Antonio Calcagno (ed.), Gerda Walther’s Phenomenology of Sociality, Psychology, and Religion. New York: Springer, 2018; 171 pages. ISBN: 978-3319975917.

Reviewed by Charlene Elsby, Purdue University Fort Wayne.

This is the second volume in the Springer series, Women in the History of Philosophy and Sciences. It focuses on Gerda Walther, who studied first with Alexander Pfänder before she transferred to Freiburg in 1917 to study with Husserl. Walther took Edith Stein’s phenomenological “kindergarten” class and gave the opening lecture at the Freiburg phenomenological society before returning to Munich (and Pfänder) in 1919. Her dissertation, written under Pfänder, was published in the Jahrbuch in 1923. According to Calcagno, the purpose of the book is “to introduce English-speaking readers to the important legacy of this early 20th century thinker.” (xiii)

The text is divided into three sections: the first is a short section on Gerda Walther’s life and her place within the phenomenological community, the second a large section comprised of six essays about Walther’s social ontology and concept of the self (which is informed by her philosophical relationship to Edith Stein). The final section, “Religion and Mysticism,” focuses on her account of mysticism, mainly from Phänomenologie der Mystik, the work for which she is best known, but also from her autobiography, Zum anderen Ufer: Vom Marxismus und Atheismus zum Christentum, published in 1960. This final section is particularly important, as it includes original translations by Rodney K.B. Parker of the Introduction and Chapter One of Phenomenology of Mysticism, and by Kimberly Baltzer Jaray and Fritz Wenisch of selections from Zum Anderen Ufer. Prior to this volume, the only work of Walther’s to be found in translation was her article, “Hitler’s Black Magicians,” about the German navy’s attempts to locate British submarines on maps using pendulums. These translations mean that we can now assign Gerda Walther’s phenomenology to English-speaking students, and thus work to correct the impression that because their works remain untranslated, the women phenomenologists weren’t producing work as good or important as the other phenomenologists.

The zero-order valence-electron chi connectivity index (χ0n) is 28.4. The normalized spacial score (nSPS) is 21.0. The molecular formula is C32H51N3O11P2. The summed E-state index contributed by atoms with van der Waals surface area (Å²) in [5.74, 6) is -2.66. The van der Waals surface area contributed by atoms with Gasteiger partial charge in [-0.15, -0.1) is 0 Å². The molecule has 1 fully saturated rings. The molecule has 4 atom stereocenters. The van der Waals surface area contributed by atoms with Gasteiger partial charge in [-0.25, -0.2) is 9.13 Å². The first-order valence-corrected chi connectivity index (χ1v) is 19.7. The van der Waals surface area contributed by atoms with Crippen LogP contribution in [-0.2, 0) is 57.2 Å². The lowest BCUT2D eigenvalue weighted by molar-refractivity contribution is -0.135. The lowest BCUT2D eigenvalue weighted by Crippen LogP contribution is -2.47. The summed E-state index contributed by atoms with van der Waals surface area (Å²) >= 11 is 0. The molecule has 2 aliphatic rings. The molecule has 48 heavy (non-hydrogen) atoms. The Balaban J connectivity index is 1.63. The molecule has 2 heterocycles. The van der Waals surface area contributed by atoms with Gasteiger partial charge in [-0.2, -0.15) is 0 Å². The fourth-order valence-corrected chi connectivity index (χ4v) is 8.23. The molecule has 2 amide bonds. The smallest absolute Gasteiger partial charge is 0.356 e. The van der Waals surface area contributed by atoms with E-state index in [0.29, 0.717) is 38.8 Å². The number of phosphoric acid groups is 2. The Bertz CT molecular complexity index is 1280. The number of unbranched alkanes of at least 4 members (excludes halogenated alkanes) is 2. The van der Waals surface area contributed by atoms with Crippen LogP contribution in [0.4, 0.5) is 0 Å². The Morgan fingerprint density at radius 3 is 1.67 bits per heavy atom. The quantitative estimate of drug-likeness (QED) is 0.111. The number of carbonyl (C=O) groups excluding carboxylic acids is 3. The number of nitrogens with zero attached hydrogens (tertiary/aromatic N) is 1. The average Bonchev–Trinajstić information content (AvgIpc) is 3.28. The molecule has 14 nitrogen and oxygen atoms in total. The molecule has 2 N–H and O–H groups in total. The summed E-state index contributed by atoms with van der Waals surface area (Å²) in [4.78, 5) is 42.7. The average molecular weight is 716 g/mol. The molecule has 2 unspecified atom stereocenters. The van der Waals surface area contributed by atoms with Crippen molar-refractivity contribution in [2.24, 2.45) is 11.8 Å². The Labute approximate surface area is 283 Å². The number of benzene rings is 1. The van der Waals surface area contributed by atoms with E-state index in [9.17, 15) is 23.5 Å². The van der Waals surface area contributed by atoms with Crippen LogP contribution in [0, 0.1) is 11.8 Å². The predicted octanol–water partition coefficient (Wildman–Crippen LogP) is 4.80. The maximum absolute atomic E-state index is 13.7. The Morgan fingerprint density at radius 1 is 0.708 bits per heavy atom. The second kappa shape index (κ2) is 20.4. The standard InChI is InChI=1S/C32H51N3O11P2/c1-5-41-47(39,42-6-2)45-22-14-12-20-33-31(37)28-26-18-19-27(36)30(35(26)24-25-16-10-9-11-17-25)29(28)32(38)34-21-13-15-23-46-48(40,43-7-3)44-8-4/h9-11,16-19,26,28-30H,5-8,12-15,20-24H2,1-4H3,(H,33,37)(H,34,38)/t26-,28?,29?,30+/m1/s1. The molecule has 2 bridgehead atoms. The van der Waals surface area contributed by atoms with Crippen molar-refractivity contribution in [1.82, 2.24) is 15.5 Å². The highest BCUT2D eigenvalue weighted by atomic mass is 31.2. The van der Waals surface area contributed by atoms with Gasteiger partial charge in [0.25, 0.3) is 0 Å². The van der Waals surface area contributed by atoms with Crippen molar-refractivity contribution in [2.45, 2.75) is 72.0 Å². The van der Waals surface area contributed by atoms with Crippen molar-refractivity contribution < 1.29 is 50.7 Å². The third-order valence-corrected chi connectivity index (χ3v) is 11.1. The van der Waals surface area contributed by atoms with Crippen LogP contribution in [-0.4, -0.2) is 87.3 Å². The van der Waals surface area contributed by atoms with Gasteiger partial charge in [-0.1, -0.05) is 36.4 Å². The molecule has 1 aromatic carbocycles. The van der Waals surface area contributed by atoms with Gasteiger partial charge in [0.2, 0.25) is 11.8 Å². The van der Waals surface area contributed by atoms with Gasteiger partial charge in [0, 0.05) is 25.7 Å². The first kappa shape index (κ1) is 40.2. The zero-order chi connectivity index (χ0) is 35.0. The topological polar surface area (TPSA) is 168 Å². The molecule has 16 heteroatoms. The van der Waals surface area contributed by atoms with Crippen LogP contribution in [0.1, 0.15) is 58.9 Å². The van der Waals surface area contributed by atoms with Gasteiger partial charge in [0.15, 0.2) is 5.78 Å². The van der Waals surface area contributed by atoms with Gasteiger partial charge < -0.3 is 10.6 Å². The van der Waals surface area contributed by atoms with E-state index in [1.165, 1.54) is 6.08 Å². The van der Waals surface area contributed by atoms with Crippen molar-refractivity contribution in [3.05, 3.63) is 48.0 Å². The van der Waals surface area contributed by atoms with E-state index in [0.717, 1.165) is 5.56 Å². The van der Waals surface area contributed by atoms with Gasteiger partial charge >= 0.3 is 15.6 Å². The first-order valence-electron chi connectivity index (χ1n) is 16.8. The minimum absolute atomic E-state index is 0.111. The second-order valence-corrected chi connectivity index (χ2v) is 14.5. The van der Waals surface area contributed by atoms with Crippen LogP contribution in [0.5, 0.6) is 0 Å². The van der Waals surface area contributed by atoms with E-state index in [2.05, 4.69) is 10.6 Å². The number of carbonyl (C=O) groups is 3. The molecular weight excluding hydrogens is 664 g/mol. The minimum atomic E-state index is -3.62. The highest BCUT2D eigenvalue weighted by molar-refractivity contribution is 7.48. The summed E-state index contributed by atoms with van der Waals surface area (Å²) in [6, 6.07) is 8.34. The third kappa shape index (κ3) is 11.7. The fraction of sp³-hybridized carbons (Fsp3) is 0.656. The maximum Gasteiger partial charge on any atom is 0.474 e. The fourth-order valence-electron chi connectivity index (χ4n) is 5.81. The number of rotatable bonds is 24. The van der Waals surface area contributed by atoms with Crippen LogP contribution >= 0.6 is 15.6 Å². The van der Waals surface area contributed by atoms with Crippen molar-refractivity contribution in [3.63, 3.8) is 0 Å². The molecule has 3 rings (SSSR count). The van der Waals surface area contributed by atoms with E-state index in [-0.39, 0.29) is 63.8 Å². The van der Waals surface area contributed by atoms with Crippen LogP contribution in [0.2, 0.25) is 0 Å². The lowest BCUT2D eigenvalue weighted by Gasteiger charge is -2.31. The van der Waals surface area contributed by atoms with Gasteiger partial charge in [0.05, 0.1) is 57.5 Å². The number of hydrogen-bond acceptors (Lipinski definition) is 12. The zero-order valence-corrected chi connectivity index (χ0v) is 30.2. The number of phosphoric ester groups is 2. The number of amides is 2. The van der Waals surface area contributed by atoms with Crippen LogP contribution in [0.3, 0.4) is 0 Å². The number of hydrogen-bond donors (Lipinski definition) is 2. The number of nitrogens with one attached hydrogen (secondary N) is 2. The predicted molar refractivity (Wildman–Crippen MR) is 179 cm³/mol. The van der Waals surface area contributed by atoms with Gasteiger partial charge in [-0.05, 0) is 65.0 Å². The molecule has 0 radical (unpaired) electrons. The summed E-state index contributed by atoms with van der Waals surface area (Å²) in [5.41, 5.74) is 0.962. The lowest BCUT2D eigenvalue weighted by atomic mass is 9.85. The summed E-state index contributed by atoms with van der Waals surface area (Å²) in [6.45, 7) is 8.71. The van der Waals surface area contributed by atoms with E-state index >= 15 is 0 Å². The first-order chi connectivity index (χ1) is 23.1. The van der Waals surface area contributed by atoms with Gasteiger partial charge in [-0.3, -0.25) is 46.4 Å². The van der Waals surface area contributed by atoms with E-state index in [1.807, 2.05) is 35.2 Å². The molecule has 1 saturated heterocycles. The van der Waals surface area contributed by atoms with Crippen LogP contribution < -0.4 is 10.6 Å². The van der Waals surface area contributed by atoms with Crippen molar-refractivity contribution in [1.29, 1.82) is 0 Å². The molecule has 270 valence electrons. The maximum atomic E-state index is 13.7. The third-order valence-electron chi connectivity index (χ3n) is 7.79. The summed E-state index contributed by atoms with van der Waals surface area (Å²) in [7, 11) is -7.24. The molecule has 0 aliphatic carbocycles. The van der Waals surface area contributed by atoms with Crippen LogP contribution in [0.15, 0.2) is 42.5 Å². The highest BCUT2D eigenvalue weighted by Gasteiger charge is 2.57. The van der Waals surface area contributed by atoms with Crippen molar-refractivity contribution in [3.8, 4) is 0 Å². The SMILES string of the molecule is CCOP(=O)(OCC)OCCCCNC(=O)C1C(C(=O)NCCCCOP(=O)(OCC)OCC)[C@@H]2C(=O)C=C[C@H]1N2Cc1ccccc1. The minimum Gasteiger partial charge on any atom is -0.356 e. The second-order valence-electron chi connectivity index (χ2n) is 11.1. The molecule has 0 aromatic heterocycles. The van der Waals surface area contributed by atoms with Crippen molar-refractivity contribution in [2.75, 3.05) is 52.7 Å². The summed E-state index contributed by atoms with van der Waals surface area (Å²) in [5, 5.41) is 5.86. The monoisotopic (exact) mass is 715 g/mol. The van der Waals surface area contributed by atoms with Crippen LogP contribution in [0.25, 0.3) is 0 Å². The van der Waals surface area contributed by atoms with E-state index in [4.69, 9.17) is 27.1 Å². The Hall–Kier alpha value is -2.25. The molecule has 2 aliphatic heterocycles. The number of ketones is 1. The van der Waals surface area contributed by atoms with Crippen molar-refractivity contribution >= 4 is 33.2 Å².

The volume as a whole works to introduce the English-speaking reader to Gerda Walther’s philosophy, but what it means to “introduce” varies; that is to say, some of the contributions are more introductory than others. While some essays might be read by any interested philosopher, other essays require extensive knowledge of the theory and terminology at work in phenomenology more broadly, and some include untranslated German quotations. The more difficult papers emphasize the nuance of Walther’s contributions to phenomenology and the relationships evident between Walther’s concepts and those of more well-known phenomenologists—in particular, Pfänder, Husserl, Stein, Geiger, Ingarden, and Reinach, but also Hedwig Conrad-Martius, another figure in early phenomenology whose works need to be translated.  

A highlight of the volume is Christina M. Gshwandtner’s article, “Körper, Leib, Gemüt, Seele, Geist: Conceptions of the Self in Early Phenomenology”, which outlines the concepts of body, flesh, mind, soul, spirit, and their ontological relations according to the works of all of Gerda Walther, Hedwig Conrad-Martius, and Edith Stein. The article provides a straightforward inventory of phenomenological concepts and terms at work in their thinking. It also makes it clear that the concept of a person and a social person are grounded in an ontology that unifies our concepts of the individual and the individual as a member of a social community. The same ontology of self (and social self) also provides the basis for the possibility of mystical experiences, and so ties together the themes of the book under one unifying metaphysics.